I started thinking more about watching who was friending me and why. Who watches? Who likes all my posts? Who likes only the really good posts? Who is stirring pots IRL because of my posts? Who, among my friend list, was actually interacting? Who was following me, supporting me? (All writers must consider their audience.)

I unfriended (nearly all of) my library board members. Not because of any real issue or event, but because I think that just makes a healthier workplace. They are welcome to follow my facebook page where I maintain some personal control, but I don’t want them to witness me when I rant. I don’t want to know their politics, they don’t need to know mine. (This is healthy for a work environment, this is necessary for a good library environment.)

I friend very few, if any, library patrons. Same reason I unfriended my library board members, but also–friending library patrons on facebook gives them 24/7 access to the librarian. This, my dearies, is a privilege I am not about to toss out willy-nilly. The library has a facebook page, I check it when I’m at work. If you don’t get the answer you want at 2 a.m., then you’ll have to just wait.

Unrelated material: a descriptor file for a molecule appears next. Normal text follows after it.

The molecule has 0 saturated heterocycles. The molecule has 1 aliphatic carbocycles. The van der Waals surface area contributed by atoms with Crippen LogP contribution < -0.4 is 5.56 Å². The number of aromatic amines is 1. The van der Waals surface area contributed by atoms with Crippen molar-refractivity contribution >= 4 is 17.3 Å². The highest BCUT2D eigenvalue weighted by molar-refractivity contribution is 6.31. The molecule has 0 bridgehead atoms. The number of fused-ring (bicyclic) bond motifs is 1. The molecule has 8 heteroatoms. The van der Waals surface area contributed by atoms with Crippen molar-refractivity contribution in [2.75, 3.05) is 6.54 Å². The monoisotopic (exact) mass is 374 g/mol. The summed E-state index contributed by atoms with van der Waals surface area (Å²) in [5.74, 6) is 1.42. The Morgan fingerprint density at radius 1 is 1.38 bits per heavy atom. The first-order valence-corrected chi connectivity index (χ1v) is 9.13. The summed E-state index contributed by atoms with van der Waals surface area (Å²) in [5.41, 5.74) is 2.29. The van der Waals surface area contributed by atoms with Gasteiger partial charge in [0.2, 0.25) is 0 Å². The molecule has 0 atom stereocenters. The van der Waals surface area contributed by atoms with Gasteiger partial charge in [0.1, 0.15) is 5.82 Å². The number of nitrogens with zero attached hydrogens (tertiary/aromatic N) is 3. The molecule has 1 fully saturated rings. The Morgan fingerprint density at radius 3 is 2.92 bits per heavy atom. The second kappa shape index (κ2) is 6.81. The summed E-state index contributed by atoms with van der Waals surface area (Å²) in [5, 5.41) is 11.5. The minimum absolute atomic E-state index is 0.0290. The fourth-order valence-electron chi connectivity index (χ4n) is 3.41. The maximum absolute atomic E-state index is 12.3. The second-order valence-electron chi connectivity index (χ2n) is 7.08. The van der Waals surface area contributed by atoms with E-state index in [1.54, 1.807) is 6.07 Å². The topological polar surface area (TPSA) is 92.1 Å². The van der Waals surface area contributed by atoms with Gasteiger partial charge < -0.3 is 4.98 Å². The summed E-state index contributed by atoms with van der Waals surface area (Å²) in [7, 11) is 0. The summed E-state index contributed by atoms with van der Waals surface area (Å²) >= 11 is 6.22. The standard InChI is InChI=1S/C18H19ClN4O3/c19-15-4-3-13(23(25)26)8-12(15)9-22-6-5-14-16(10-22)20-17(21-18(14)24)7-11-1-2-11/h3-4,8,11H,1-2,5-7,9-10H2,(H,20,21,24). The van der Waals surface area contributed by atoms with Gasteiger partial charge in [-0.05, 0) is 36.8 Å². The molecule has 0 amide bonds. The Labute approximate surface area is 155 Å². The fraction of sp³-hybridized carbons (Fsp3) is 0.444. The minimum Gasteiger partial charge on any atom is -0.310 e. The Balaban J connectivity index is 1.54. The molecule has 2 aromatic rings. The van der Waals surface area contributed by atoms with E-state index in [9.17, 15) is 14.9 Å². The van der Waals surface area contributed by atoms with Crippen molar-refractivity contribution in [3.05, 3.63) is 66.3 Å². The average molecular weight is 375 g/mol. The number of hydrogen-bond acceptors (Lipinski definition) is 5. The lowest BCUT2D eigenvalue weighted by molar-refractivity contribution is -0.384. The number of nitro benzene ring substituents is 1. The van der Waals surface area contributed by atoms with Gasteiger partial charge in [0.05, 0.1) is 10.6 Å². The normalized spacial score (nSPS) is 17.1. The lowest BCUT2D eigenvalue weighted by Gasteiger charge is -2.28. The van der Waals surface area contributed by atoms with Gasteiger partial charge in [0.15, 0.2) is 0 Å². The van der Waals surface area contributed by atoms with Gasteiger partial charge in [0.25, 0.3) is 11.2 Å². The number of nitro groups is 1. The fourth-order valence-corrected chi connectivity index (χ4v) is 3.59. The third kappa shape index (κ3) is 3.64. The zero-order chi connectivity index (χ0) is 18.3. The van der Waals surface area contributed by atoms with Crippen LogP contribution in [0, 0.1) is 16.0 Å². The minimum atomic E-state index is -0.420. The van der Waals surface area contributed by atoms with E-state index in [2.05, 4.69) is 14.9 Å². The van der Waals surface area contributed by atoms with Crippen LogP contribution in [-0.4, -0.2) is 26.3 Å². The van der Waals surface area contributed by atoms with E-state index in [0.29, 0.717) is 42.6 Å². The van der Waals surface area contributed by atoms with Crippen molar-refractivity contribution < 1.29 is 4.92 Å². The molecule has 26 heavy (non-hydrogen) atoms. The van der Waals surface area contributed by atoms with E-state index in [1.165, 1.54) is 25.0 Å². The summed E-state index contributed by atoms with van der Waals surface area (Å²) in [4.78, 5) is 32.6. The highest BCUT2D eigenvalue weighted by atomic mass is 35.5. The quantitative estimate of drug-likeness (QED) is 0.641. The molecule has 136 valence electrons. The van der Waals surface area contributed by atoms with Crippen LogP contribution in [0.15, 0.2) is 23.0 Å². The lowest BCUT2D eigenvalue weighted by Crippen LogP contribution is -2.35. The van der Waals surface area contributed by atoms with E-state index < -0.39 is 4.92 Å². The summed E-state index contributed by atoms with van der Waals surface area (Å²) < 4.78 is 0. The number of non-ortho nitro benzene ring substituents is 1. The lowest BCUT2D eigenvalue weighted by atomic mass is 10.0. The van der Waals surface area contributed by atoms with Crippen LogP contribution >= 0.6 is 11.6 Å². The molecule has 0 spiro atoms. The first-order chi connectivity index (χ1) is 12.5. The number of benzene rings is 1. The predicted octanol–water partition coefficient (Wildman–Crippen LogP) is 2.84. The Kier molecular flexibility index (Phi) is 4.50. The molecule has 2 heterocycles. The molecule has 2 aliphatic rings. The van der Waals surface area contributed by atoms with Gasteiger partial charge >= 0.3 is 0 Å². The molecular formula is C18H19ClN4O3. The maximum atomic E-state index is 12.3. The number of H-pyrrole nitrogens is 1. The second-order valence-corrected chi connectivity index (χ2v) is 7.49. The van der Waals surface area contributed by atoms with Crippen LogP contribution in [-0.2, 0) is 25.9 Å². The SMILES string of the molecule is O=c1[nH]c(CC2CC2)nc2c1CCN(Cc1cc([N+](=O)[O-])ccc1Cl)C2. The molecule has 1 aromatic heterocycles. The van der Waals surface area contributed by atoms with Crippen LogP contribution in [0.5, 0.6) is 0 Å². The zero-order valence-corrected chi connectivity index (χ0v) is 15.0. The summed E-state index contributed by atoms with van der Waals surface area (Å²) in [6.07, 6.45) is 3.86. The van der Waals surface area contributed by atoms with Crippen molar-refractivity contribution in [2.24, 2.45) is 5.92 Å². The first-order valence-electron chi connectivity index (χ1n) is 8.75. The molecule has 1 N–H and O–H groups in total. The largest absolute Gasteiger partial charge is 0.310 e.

At this point, the Facebook algorithm got interesting. I was seeing posts I was interested in. Pictures of faces I love, posts about issues I’m interested in, people I know. I worried for a while that I might only be selecting folks who see the world the way I do, but that didn’t happen. Yes, there’s a good selection of like-minded folks on the list, but I will not go so far as to say my list is all people who have the same opinions I do.

I got to a point after that, where I made actual, personal choices on my friend list. Did I miss the ones I unfollowed? For several, I followed them again. Some, I unfriended. Who do I enjoy following? Who is funny? Interesting? Educational? Who are my storytellers? Who am I investing my time and energy in?

Who, of those who I unfriended, asked to be friended again? (Answer=3)

So today, nearly two years later, there are 95 of you left. My goal was always to get below 100. One hundred people I follow or check in on regularly. I can manage that. Less than a hundred people who get to witness that I’m kinda weird, and a little dark, and occasionally snarky.

There are days when I get on facebook and spend far too much time (like today). And I still check facebook daily, but sometimes I don’t. I don’t jump and run to respond to notifications anymore, I don’t gauge my post success by the number of likes (the record was 374) and I rarely spend more than 30 minutes total on any given day.

I’m blogging more (not much, but more), I’m writing more, and I’m working on a collection of my work as a book. I spend more time with family and enjoy more beauty on Instagram and less attitude on Facebook. I haven’t gone cold turkey, but it has changed my life.